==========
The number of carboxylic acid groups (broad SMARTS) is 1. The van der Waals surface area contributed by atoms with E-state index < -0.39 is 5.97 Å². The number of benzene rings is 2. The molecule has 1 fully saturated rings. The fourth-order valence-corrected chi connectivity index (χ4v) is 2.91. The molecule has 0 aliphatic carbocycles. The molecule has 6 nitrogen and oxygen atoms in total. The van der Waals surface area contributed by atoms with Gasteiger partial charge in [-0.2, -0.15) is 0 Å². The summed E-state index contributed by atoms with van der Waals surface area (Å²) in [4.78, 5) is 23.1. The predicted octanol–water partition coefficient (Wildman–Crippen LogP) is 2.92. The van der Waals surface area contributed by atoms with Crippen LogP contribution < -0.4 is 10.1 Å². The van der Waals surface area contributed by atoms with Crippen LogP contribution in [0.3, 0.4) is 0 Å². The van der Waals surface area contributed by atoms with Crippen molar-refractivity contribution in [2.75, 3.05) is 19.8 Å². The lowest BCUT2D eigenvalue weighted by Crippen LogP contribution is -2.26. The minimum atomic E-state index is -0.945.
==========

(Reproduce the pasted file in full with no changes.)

The number of carboxylic acid groups (broad SMARTS) is 1. The van der Waals surface area contributed by atoms with E-state index < -0.39 is 5.97 Å². The number of benzene rings is 2. The molecule has 1 fully saturated rings. The fourth-order valence-corrected chi connectivity index (χ4v) is 2.91. The molecule has 0 aliphatic carbocycles. The molecule has 6 nitrogen and oxygen atoms in total. The van der Waals surface area contributed by atoms with Gasteiger partial charge in [-0.2, -0.15) is 0 Å². The summed E-state index contributed by atoms with van der Waals surface area (Å²) in [4.78, 5) is 23.1. The predicted octanol–water partition coefficient (Wildman–Crippen LogP) is 2.92. The van der Waals surface area contributed by atoms with Crippen LogP contribution < -0.4 is 10.1 Å². The van der Waals surface area contributed by atoms with Crippen LogP contribution in [0.3, 0.4) is 0 Å². The van der Waals surface area contributed by atoms with Crippen molar-refractivity contribution in [2.75, 3.05) is 19.8 Å². The lowest BCUT2D eigenvalue weighted by Crippen LogP contribution is -2.26. The minimum atomic E-state index is -0.945.